New York: Times Books, Henry Holt and Company, 2004. First Edition [Stated], First Printing [Stated]. Hardcover. , 263,  pages. Illustrations. Notes. Index. DJ has slight wear, soiling Ink notation on fep. Inscribed by the author on the fep. Graham Tillett Allison, Jr. (born 23 March 1940) is an American political scientist and professor at the John F. Kennedy School of Government at Harvard. He is renowned for his contribution in the late 1960s and early 1970s to the bureaucratic analysis of decision making, especially during times of crisis. His book Remaking Foreign Policy: The Organizational Connection, co-written with Peter Szanton, was published in 1976 and had some influence on the foreign policy of the administration of President Jimmy Carter which took office in early 1977. Since the 1970s, Allison has also been a leading analyst of U.S. national security and defense policy, with a special interest in nuclear weapons and terrorism. Allison has been heavily involved in U.S. defense policy since working as an advisor and consultant to the Pentagon in the 1960s. He has been a member of the Secretary of Defense's Defense Policy Board from 1985. He was a special advisor to the Secretary of Defense (1985–87) and the Assistant Secretary of Defense for Policy and Plans (1993–1994), where he coordinated strategy and policy towards the states of the former Soviet Union. President Bill Clinton awarded Allison the Defense Medal for Distinguished Public Service, for "reshaping relations with Russia, Ukraine, Belarus, and Kazakhstan to reduce the former Soviet nuclear arsenal." Nuclear Terrorism: The Ultimate Preventable Catastrophe is a 2004 book by Harvard scholar Graham Allison. Allison explains that terrorists have been striving to acquire and then use nuclear weapons against the United States. During the 2004 U.S. Presidential election, President George W. Bush and Senator John Kerry featured the issue of terrorism in their foreign policy platforms, and both said it is the nation's foremost security challenge. Nuclear Terrorism is described as a well-written report for general readers on the terrorist threat and what is needed to reduce it. National security expert Graham Allison identifies the serious threat to the world posed by the availability of nuclear weapons and materials, and suggests ways that may make the possibility of their falling into terrorists' hands far less likely. He identifies the key danger points (notably the former Soviet Union) that need to be secured, tells what policy changes need to occur, and argues that stronger treaties and stricter enforcement are essential to making this happen. Allison explains how the energy needs and peaceful use of nuclear power can be balanced with international safeguards, and he argues for a much heavier investment in homeland defense. All require a commitment of resources, especially money. Yet the danger of not acting may, in his view, change the status of nuclear terrorism from preventable to inevitable. A New York Times Notable Book for 2004. Condition: Very good / Very good.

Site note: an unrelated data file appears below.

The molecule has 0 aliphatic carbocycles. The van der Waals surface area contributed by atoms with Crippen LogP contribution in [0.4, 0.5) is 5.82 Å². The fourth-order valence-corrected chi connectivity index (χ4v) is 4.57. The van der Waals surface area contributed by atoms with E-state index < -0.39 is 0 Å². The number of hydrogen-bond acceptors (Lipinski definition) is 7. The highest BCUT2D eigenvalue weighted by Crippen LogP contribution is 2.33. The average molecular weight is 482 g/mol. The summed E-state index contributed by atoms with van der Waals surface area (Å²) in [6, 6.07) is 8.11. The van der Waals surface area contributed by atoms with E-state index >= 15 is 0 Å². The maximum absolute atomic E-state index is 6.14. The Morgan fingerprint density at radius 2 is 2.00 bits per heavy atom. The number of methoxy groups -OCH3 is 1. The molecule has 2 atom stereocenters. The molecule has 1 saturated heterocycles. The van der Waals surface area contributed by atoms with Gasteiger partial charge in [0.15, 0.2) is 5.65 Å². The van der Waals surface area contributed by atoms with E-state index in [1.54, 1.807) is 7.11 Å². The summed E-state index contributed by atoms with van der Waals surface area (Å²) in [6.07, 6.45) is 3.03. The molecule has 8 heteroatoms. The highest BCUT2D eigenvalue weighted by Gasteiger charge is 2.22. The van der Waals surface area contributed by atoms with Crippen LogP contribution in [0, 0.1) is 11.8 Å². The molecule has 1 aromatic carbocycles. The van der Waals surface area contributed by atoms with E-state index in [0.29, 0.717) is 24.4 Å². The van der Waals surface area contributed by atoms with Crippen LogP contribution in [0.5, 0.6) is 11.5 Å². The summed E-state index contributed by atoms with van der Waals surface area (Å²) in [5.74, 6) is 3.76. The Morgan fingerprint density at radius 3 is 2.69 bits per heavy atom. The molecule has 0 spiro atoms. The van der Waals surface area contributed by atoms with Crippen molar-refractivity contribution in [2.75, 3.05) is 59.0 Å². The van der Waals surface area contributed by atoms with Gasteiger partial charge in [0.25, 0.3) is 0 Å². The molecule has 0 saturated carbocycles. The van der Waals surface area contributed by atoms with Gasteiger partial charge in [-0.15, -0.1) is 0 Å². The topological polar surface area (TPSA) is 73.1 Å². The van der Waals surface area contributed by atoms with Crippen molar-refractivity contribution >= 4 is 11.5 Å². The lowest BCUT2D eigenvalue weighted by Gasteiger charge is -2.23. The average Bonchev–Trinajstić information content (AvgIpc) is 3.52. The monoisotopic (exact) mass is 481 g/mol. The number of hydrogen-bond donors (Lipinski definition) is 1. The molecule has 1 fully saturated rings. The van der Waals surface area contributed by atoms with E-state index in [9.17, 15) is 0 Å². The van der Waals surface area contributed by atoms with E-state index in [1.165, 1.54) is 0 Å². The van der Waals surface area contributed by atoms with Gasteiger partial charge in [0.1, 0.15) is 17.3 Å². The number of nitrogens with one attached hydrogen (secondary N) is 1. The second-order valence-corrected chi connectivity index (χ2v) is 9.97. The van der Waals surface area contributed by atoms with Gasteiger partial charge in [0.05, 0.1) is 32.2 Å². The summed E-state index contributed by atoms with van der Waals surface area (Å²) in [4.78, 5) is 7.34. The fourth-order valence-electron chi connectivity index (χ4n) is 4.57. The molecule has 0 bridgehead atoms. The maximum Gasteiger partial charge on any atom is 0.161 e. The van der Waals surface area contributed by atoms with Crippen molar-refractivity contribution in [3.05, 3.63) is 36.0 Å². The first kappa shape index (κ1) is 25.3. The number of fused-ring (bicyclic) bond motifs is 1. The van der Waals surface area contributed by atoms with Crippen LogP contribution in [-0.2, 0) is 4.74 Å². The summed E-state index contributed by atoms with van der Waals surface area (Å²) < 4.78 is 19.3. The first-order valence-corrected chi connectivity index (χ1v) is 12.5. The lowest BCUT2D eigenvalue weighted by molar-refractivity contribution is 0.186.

Keywords: Al Qaeda, Osama bin Laden, Fissile Material, Dick Cheney, Counterterrorism, Radiological Dispersal, Nuclear Weapons, Highly Enriched Uranium, IAEA, Abdul Qadeer Khan, A. Q. Khan, Pervez Musharraf, 9/11, September 11, Nonproliferation, Plutonium, Dirt